Many music-lovers deem Johann Sebastian Bach’s music to be the wellspring of the great catalogue of western music that is performed and enjoyed today. Although such an assertion can be the start of a lively debate, SummerFest Music Director Cho-Liang Lin put himself firmly in the Bach camp both in his introductory remarks from the Sherwood Auditorium stage Wednesday (August 7) and in the program that followed.
Starting with the familiar Bach Second Orchestral Suite in B Minor for Flute and Strings, BWV 1067, Lin leaped into the late 20th century to Alfred Schnittke’s audacious 1985 Concerto Grosso No. 3, a post modern homage to one of Bach’s favorite musical forms, then slipped back to less controversial contrapuntal salutes by Mozart and Mendelssohn. Lin then took one of the solo roles in Bach’s Concerto in D Minor for Two Violins, BWV 1043, bringing the circle back to the Leipzig master.
In the progression of Russian music, Schnittke is the successor to Dmitri Shostakovich, both in the scope of his output and his mastery of the large musical genres—he composed 10 symphonies and 22 concertos! The expansive historian Richard Taruskin has described Schnittke’s approach as traditional-sounding music distorted by avant-garde techniques, and the Concerto Grosso No. 3 made that case eloquently. Opening with a frothy salvo of faux Baroque string iterations worthy of P.D.Q. Bach on a really good day, instead of quoting something corny (the P.D.Q. Bach formula), the Concerto Grosso delivered a thundering bolt of chordal dissonance and alarming clangs from tubular chimes.
Soon the violin soloists, Michelle Kim and Philippe Quint launched sometimes serious, sometimes eyebrow-raising virtuoso duets, gleefully engaging their complementary bright timbres and muscular strokes through the composer’s catalogue of tweaked Baroque conventions: falling sequences, strings of sweetly resolving dissonances, bizarre imitations. Their flare and immaculate intonation provided both musical and theatrical satisfaction of a very high order.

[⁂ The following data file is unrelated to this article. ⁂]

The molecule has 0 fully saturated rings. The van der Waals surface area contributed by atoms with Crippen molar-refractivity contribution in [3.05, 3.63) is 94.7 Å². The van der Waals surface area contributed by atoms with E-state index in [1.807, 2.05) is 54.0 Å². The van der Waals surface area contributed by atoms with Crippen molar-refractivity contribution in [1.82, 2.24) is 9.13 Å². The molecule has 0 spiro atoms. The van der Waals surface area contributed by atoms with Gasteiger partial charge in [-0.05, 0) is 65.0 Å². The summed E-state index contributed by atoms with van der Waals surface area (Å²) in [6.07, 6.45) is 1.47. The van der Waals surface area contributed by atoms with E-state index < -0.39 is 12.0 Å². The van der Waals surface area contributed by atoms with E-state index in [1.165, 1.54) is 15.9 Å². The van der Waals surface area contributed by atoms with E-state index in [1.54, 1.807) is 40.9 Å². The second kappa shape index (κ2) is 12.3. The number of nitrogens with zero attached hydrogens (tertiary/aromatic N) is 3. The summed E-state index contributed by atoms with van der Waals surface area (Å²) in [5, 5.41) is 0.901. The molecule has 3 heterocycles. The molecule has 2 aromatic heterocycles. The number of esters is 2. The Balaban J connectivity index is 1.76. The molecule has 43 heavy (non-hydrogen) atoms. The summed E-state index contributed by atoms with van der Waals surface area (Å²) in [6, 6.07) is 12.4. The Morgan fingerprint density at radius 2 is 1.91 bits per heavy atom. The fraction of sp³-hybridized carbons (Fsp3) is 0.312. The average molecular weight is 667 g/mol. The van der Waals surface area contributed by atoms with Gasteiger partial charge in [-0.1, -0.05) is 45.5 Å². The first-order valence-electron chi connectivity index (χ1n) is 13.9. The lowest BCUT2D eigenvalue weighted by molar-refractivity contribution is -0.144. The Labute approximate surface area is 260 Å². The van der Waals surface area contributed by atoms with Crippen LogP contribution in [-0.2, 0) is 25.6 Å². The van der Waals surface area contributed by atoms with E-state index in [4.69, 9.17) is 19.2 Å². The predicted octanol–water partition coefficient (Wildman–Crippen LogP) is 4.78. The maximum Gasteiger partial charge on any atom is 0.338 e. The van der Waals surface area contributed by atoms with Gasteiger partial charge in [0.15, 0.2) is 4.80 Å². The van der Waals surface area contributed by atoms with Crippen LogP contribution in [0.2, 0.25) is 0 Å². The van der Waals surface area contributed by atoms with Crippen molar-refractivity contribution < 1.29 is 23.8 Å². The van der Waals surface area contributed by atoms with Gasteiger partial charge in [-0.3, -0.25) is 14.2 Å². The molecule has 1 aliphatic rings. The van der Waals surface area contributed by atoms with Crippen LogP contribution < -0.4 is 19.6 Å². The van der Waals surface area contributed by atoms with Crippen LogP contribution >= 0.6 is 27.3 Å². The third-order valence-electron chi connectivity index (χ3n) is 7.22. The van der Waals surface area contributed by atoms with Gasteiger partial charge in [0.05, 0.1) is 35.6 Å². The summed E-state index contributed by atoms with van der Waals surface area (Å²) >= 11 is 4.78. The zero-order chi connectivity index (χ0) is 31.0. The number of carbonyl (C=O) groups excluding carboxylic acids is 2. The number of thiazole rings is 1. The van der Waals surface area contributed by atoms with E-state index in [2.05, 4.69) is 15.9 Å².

Yet Schnittke was not merely audacious. At times he veered into quiet eddies of mystical reverie or ethereal, simulated electonic landscapes—with acoustic instruments, of course. Steven Lin hopped gracefully from piano to harpsichord to celeste to facilitate the work’s kaleidoscopic mood alterations, and Joseph Swenson kept everyone on track with precise, supportive direction from the podium.
San Diego audiences depend on Lin and SummerFest to bring us these thrilling adventures. I am not holding my breath for a Schnittke symphony or opera to be offered downtown at Symphony Hall or Civic Theatre in the near future.
Discovering the Linden String Quartet proved the other delight of this concert. Started in 2009 at the Cleveland Institute of Music, this young ensemble vigorously attacked Mozart’s Adagio and Fugue in C Minor for String Quartet, K. 546, and rendered that angular fugue with apt daemonic dread. With equal zest they dispatched Felix Mendelssohn’s Capriccio in E Minor for String Quartet, Op. 81, No. 3, allowing Mendelssohn’s supple themes to reveal the quartet’s more ingratiating timbres and deft exchanges. Violinists Sarah McElravy and Catherine Cosbey projected beautifully matched lines, and cellist Felix Umansky and violist Eric Wong sculpted imposing support from below. This is a string quartet to watch.
Joseph Swenson joined Cho-Liang Lin in the solo roles of the Bach D Minor Concerto for Two Violins. Although first violin Swenson was precise and thoughtful throughout the concerto, Lin consistently gave us soulful poetry to his colleague’s polite prose. In the program opening Bach Orchestral Suite, flutist Catherine Ransom Karoly braved Anthony Newman’s unrelenting, breathless tempos and flat dynamics—he directed from the harpsichord—but was not able to overcome such stasis or the overpowering dynamics of the low strings. This was not a fair fight, and I felt we were denied a more nuanced hearing of this great vehicle for solo flute.